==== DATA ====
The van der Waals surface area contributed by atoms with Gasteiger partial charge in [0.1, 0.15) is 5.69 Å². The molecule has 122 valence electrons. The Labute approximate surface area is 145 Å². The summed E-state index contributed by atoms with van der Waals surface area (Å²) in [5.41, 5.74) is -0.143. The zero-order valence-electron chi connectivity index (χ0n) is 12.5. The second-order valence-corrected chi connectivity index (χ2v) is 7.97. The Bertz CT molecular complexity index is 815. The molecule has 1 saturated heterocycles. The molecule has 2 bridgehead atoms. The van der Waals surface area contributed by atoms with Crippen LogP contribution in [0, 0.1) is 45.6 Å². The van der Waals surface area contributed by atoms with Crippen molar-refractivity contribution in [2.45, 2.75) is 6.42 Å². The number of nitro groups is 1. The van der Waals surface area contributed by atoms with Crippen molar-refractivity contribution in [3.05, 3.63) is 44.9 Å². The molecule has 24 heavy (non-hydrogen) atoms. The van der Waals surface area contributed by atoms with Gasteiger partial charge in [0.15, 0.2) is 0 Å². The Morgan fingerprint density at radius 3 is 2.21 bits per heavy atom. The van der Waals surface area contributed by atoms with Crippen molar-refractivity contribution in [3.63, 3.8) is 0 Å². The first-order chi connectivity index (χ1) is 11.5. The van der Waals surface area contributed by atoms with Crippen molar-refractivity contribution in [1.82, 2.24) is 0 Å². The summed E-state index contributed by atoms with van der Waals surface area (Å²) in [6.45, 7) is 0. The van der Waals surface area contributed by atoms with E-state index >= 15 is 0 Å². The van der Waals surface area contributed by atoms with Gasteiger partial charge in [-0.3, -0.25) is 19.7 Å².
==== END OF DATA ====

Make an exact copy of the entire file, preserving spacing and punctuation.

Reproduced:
The van der Waals surface area contributed by atoms with Gasteiger partial charge in [0.1, 0.15) is 5.69 Å². The molecule has 122 valence electrons. The Labute approximate surface area is 145 Å². The summed E-state index contributed by atoms with van der Waals surface area (Å²) in [5.41, 5.74) is -0.143. The zero-order valence-electron chi connectivity index (χ0n) is 12.5. The second-order valence-corrected chi connectivity index (χ2v) is 7.97. The Bertz CT molecular complexity index is 815. The molecule has 1 saturated heterocycles. The molecule has 2 bridgehead atoms. The van der Waals surface area contributed by atoms with Crippen LogP contribution in [0, 0.1) is 45.6 Å². The van der Waals surface area contributed by atoms with Crippen molar-refractivity contribution in [2.45, 2.75) is 6.42 Å². The number of nitro groups is 1. The van der Waals surface area contributed by atoms with Crippen molar-refractivity contribution in [3.05, 3.63) is 44.9 Å². The molecule has 24 heavy (non-hydrogen) atoms. The van der Waals surface area contributed by atoms with Gasteiger partial charge in [0.15, 0.2) is 0 Å². The Morgan fingerprint density at radius 3 is 2.21 bits per heavy atom. The van der Waals surface area contributed by atoms with Crippen molar-refractivity contribution in [3.63, 3.8) is 0 Å². The first-order chi connectivity index (χ1) is 11.5. The van der Waals surface area contributed by atoms with Crippen molar-refractivity contribution in [1.82, 2.24) is 0 Å². The summed E-state index contributed by atoms with van der Waals surface area (Å²) in [6.45, 7) is 0. The van der Waals surface area contributed by atoms with E-state index >= 15 is 0 Å². The van der Waals surface area contributed by atoms with Gasteiger partial charge in [-0.3, -0.25) is 19.7 Å².